This agenda has been elevated by the UAE to define conversations and decision-making at the 28th Climate Change Convention (COP28) later this month. The COP28 Presidential Action Agenda seeks to build on the progress and momentum of recent years with the UN Food Systems Summit, COP26 in the UK, and COP27 in Egypt, and emphasizes the need for all countries to better integrate their food systems and climate action to deliver for people and the planet. At the core of this agenda, the COP Presidency has put forward the leader-level Emirates Declaration on Sustainable Agriculture, Resilient Food Systems, and Climate Action, where all global leaders would voluntarily commit to incorporating food systems and agriculture into their climate planning and action by 2025. Expedited initiatives in these areas, encompassing production, consumption, processing, transport, storage, and tackling food loss and waste are all critical for accelerating global climate goals and ensuring the food security, resilience, and livelihoods of billions of people. Inclusivity also stands out as a key COP28 agenda item, with the participation of women, youth and indigenous communities required at all levels of decision-making.
In the run-up to COP28, African countries are encouraged to lead the transformation from their unique contexts and draw inspiration from countries that have already made major strides including Norway and the UAE. Norway’s high electric vehicle adoption rates serve as a testament to the effectiveness of supportive leadership and political will in transformation. This is as the UAE demonstrates dedication to combating climate change by aligning its national goals with the Paris Agreement. Increasing its carbon reduction target to 40% by 2030, up from 31%, marks a substantial move towards sustainability.
Innovative financing solutions are being explored to facilitate investments in priority climate actions, especially through the Green Climate Fund, aimed at securing essential resources for critical climate initiatives. However, we have fallen short on the second replenishment of the Fund, but there is still time to recover by honouring loss and damage pledges, adaptation finance pledges, and incentivizing private investments.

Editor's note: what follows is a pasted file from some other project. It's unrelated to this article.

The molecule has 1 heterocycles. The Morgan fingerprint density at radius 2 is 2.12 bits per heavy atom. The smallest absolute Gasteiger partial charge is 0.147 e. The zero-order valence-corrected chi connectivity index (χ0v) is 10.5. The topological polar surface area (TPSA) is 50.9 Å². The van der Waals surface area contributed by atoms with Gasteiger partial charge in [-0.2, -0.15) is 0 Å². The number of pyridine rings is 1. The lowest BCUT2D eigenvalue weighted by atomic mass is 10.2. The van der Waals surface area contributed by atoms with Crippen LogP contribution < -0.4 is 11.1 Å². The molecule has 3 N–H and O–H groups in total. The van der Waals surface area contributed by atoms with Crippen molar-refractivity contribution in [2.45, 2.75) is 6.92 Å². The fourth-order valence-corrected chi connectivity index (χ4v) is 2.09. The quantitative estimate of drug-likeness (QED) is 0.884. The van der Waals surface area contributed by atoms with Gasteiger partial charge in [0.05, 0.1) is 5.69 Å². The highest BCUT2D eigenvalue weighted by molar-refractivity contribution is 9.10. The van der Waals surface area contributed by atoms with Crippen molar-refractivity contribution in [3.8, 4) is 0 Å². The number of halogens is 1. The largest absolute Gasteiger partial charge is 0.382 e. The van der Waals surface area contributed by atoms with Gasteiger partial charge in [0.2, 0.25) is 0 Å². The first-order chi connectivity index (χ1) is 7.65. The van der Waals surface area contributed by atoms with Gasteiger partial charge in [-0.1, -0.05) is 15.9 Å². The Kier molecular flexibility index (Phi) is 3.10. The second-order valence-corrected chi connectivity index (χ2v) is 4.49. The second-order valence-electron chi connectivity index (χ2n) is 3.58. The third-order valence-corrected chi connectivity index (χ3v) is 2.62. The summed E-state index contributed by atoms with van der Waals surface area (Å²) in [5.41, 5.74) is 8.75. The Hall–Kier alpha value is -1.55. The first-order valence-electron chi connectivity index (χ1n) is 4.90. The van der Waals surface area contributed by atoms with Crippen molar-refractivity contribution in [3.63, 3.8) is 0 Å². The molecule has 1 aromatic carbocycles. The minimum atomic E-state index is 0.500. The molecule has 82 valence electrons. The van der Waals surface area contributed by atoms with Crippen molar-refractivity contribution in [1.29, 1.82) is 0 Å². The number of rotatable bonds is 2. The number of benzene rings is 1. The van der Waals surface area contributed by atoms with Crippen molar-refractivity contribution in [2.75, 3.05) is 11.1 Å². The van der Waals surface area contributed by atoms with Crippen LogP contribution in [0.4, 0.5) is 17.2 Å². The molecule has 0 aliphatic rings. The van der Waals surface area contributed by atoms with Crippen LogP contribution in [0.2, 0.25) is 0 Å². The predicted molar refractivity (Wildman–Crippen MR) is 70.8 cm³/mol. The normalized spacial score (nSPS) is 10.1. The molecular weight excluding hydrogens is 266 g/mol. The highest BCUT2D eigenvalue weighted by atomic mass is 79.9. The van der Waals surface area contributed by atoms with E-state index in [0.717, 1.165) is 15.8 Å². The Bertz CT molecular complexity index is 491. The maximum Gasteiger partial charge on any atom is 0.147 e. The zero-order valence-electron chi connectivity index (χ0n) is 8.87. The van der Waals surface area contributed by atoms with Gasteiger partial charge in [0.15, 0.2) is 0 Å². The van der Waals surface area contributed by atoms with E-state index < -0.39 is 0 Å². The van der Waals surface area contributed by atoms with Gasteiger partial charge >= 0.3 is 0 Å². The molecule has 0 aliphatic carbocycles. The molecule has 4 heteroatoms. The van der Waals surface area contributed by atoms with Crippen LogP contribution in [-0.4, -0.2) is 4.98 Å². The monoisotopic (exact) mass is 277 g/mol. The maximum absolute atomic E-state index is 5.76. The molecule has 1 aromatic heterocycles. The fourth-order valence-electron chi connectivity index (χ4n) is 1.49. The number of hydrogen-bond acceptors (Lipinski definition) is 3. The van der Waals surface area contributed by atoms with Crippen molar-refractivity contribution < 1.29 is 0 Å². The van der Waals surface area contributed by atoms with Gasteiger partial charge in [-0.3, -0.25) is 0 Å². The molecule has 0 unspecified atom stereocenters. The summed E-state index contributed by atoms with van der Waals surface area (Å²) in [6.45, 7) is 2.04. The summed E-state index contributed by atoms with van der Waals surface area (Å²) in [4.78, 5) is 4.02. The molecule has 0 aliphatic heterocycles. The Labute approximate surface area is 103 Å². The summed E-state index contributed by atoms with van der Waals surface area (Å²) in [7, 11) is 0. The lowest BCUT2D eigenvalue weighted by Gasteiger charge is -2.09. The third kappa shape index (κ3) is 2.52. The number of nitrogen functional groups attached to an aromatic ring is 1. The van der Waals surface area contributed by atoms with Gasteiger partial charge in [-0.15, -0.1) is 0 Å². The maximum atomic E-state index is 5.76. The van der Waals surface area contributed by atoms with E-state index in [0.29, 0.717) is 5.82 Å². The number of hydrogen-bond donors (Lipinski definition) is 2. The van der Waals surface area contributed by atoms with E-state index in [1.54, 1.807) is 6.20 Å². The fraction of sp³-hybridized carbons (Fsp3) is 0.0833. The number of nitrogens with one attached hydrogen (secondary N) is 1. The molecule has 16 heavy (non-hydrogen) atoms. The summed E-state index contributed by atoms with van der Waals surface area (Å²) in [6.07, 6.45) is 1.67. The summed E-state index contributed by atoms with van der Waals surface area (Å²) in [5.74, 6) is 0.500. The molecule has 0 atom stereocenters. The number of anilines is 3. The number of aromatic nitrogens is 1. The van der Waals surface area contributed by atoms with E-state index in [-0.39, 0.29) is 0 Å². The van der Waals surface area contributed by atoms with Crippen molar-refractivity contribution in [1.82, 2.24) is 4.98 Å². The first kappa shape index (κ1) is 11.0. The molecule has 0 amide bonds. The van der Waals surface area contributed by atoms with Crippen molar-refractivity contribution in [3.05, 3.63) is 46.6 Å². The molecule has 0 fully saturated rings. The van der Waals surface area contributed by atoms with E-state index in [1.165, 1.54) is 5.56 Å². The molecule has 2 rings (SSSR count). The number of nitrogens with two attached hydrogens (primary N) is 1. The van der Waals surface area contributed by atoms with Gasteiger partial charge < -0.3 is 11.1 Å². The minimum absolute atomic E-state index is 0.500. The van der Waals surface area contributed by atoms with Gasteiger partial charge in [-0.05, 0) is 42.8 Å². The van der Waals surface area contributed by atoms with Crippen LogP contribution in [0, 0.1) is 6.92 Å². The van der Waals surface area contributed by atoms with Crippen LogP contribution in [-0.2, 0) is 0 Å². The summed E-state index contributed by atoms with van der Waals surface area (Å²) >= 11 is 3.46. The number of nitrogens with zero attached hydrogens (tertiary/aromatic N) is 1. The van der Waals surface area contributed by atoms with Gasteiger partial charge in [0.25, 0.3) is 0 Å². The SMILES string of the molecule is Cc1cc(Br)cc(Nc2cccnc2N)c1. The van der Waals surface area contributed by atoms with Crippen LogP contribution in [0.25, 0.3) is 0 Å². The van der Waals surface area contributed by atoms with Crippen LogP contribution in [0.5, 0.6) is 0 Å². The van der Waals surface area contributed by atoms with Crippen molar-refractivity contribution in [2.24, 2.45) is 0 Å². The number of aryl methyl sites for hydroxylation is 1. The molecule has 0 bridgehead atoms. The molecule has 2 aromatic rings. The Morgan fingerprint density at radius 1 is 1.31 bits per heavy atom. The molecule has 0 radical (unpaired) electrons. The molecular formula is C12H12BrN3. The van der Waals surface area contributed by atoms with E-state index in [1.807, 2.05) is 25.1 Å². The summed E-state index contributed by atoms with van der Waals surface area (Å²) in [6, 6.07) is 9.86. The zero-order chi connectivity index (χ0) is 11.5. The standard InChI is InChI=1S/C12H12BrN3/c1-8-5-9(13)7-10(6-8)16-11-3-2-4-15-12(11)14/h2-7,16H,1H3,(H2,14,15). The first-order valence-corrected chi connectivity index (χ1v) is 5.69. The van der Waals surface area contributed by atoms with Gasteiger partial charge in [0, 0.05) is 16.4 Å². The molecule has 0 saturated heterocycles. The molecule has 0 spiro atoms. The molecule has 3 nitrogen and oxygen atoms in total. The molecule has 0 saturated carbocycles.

Finally, it is important to restate that the success of the global climate agenda depends on leadership. The COP28 Presidency during the Pre-COP meetings in Abu Dhabi laid out its commitment to addressing the decarbonization challenge, openly addressing what many referred to as the ‘elephant in the room’. We must be willing to have difficult conversations to move forward on important issues and work together to rise above climate change and secure a sustainable future for all.
Harnessing the momentum from COP28 and past commitments, we must now overcome the dilemma of choosing between climate action and development, enabling the simultaneous pursuit of both. We must also break the cycle of delays and dangerous procrastination. Urgency is critical as risks continue to escalate, leaving us with no time for disunity, and requiring us to prioritize collaboration over self-interest and defensiveness. The time for action is now; let us leverage the convening power of COP28 to turbocharge action and make a difference for future generations. Let’s move forward together on the “Clean Industrial Revolution” to secure the future of humanity and our planet.
Dr. Kalibata is President of AGRA, a member of the COP28 Advisory Committee, and served as Special Envoy for the 2021 Food Systems Summit